Canavese Federico F, Kaelin André A
Source: Indian journal of orthopaedics (Indian J Orthop), volume 45, issue 1, 2011, ISSN: 1998-3727
Publication Type:Journal Article
Keywords:Brace, adolescents, conservative treatment, scoliosis
The strategy for the treatment of idiopathic scoliosis depends essentially upon the magnitude and pattern of the deformity, and its potential for progression. Treatment options include observation, bracing and/or surgery. During the past decade, several studies have demonstrated that the natural history of adolescent idiopathic scoliosis can be positively affected by nonoperative treatment, especially bracing. Other forms of conservative treatment, such as chiropractic or osteopathic manipulation, acupuncture, exercise or other manual treatments, or diet and nutrition, have not yet been proven to be effective in controlling spinal deformity progression, and those with a natural history that is favorable at the completion of growth. Observation is appropriate treatment for small curves, curves that are at low risk of progression, and those with a natural history that is favorable at the completion of growth. Indications for brace treatment are a growing child presenting with a curve of 25°-40° or a curve less than 25° with documented progression. Curves of 20°-25° in patients with pronounced skeletal immaturity should also be treated. The purpose of this review is to provide information about conservative treatment of adolescent idiopathic scoliosis. Indications for conservative treatment, hours daily wear and complications of brace treatment as well as brace types are discussed.
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By CARL S. CLEVELAND III D.C.
PRESIDENT OF CLEVELAND UNIVERSITY-KANSAS CITY
COLLEGE OF CHIROPRACTIC COLLEGE OF HEALTH SCIENCES
Studies demonstrate that back pain is the leading cause of work-related disability and absenteeism. Chronic back pain is associated with reduced mobility, quality of life and longevity,3 and often includes increased rates of other health problems.4 Neck pain is the third most common chronic pain condition in the United States and the fourth leading cause of disability worldwide, with disability from neck pain having increased by 29% in the United States over the past two decades. 5 Back and neck pain represent a substantial burden to society.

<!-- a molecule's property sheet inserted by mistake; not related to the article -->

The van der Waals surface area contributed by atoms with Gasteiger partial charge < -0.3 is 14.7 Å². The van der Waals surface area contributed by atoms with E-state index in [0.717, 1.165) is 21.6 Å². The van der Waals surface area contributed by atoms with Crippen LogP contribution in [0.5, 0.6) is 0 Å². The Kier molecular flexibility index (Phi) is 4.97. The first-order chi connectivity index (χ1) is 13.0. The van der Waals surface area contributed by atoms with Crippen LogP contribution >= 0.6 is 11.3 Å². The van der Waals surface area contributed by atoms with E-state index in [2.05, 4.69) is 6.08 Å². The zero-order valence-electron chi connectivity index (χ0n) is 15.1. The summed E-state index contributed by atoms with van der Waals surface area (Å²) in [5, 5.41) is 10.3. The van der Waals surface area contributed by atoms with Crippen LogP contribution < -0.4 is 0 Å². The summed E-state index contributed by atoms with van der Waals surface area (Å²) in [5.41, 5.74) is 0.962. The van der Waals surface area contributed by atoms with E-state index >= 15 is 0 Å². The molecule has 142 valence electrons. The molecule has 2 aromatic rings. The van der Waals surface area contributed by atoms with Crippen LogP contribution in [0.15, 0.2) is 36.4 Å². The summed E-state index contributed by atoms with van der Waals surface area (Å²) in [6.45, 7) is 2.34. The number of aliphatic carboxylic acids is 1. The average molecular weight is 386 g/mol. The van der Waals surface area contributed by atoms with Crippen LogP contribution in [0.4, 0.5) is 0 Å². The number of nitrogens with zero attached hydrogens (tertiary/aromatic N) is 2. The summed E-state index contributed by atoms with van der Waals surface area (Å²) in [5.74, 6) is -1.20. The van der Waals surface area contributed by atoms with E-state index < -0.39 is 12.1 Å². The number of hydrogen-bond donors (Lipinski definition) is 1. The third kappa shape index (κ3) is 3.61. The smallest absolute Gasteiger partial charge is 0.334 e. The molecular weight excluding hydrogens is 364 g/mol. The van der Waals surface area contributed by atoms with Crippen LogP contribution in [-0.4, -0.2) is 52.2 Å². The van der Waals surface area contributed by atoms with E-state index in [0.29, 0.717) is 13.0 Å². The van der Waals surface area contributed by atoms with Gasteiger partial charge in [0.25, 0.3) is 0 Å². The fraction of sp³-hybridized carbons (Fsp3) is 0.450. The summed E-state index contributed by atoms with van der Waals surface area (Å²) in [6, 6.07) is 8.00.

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Academic Editor: Morry Silberstein
Review Article | Open Access
Volume 2015 |
Article ID 192808 |
12 pages | https://doi.org/10.1155/2015/192808
Background. Sciatica is one of the most frequently reported complaints; it affects quality of life and reduces social and economic efficacy. Clinical studies on the efficacy of acupuncture therapy in sciatica are increasing, while systematic reviews assessing the efficacy of acupuncture therapy are still lacking. Objective. This study aims to assess the effectiveness of acupuncture therapy for sciatica. Methods. Comprehensive searches of 8 databases were conducted up until April 2015. Outcomes included effectiveness (proportion of patients who improved totally or partly in clinical symptoms), pain intensity, and pain threshold. Effect sizes were presented as risk ratio (RR) and mean difference (MD). Pooled effect sizes were calculated by fixed effects or random effects model. Results. A total of 12 studies (involving 1842 participants) were included. Results showed that acupuncture was more effective than conventional Western medicine (CWM) in outcomes effectiveness (RR 1.21, 95% CI: 1.16–1.25), pain intensity (MD −1.25, 95% CI: −1.63 to −0.86), and pain threshold (MD: 1.08, 95% CI: 0.98–1.17). Subgroup and sensitivity analysis found that the results did not change in different treatment method and drug categories substantially. The reported adverse effects were acceptable. Conclusions. Acupuncture may be effective in treating the pain associated with sciatica.
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2019 Oct 12;20(1):590. doi: 10.1186/s13063-019-3678-8.
The effect of spinal manipulative therapy on heart rate variability and pain in patients with chronic neck pain: a randomized controlled trial.
Recent experimental research has suggested that spinal manipulative therapy (SMT) may reduce pain through modulation of the ascending pain signals and/or the central pain-regulating mechanisms. People with persistent neck pain (NP) have also been found to have disturbances in autonomic nervous system (ANS) regulation. A common way to study the ANS is to measure heart rate variability (HRV). It is not known whether deviations in HRV are related to changes in pain perception or to the treatment response to SMT. Commonly, an individual in pain will experience pain reduction when exposed to a second pain stimulus, a mechanism known as conditioned pain modulation (CPM). Patients with persistent pain have been found to have a reduced CPM reaction. It is not known whether this is predictive of treatment response to SMT. The aim of the study is to examine the effects of SMT on HRV and pain. Further, a secondary aim is to test whether a CPM test can be used to predict treatment response in a population of patients with recurrent and persistent NP.
The study will utilize normal clinical procedures, which should aid the transferability and external validity of the results. The study will provide knowledge regarding the underlying mechanisms of the effects of SMT. Furthermore, the study will examine whether a CPM test is predictive of treatment outcome in a population of patients with recurrent and persistent NP.
ClinicalTrials.gov, NCT03576846 . Registered on 3 July 2018.